DEAR MISS MANNERS: Your saying there is an etiquette rule against a lady's accepting valuable jewelry from a gentleman to whom she is not related caused me to think about a diamond necklace I received one Christmas from a man I was dating who admitted he'd been lying to me for five months.
I broke up with him because I knew I could never trust him. Because he's an admitted liar and the bag he gave me the jewelry in said "Sears," I question how valuable the necklace really is, even though he said at the time he was keeping the appraisal certificate in case I ever wanted it.
I do not wear the necklace, nor do I plan to, because of the negative memories, but I had thought that I would be offending him by giving it back, and my father agrees. What do you think in this situation?
GENTLE READER: You mean to say that you don't want to offend a cad who deceived you?
Here Miss Manners spends her life trying to persuade people to refrain from offending the innocent, and you go and pass up a classic opportunity to create a legitimate offense. The grand and satisfying gesture of flinging an engagement ring at a faithless fiance is perhaps the only act of violence that etiquette sanctions. We don't require it, exactly, but we don't discourage it, either. However, we do require returning love token valuables by some delivery system.
True, many ladies pass this up for less benevolent reasons than yours. They want to keep the loot so they are willing to forgo the gesture. You still ought to return the necklace, although you can do it as civilly and kindly as you please. It doesn't sound to Miss Manners as if this would be much of a material sacrifice.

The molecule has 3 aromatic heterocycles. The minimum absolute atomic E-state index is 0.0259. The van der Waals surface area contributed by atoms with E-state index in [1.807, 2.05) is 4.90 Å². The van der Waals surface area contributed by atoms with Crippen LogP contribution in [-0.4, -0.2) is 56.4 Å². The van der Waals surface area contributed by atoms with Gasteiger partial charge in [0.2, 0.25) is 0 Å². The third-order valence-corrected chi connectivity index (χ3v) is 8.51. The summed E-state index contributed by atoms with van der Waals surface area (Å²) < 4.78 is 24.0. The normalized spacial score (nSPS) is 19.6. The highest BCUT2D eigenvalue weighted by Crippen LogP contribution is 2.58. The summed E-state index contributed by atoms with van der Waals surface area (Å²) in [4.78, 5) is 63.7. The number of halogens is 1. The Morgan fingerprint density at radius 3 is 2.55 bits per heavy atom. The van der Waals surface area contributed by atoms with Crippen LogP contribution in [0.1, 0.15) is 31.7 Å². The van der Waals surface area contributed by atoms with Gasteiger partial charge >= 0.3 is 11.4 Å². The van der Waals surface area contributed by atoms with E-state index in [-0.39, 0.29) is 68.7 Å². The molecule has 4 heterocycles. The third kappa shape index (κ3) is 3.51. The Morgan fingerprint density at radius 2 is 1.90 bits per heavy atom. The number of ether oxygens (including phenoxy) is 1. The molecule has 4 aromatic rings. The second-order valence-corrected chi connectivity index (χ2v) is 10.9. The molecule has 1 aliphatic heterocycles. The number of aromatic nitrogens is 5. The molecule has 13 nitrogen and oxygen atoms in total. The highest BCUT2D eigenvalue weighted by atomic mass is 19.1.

DEAR MISS MANNERS: Some weeks ago my house burned, and my family and I lost everything. There have been many people who have responded to this situation with kindness. We have received clothes, towels, linens, dishes, etc. I have promptly replied to these people with a handwritten letter of thanks.
However, there are a couple of people who have decided that we are a good way to dispose of old, broken toys; clothes that are dirty, stained and have holes; and so forth. It seems that they have decided to use us as a means to get rid of their old trash.
I don't appreciate having to deal with other people's garbage at a time when I am grieving over my lost pets, trying to get my children's and my life back together, which keeps me busy from morning to night. That is just one more extra thing to do.
My mother always taught me that it is the thought that counts and I should thank everybody for anything they might give me, but I'm wondering what thought it is that would make someone give me their garbage.
GENTLE READER: You have a plausible theory already, although Miss Manners recommends dropping it. Surely you have enough misfortune to lament without adding this resentment.
Let us presume, instead, that these people saw your need as being for stopgap supplies before you can replace your household goods as you see fit. Believing this takes a bit of doing, as it presumes their conviction that their castoffs are still useful, but let us try, anyway.
You do need to thank them, simply because that is the proper thing for you to do, never mind what they should have done. However, Miss Manners will let you put it as mere thanks for thinking of you, rather than for thinking of what they could unload on you.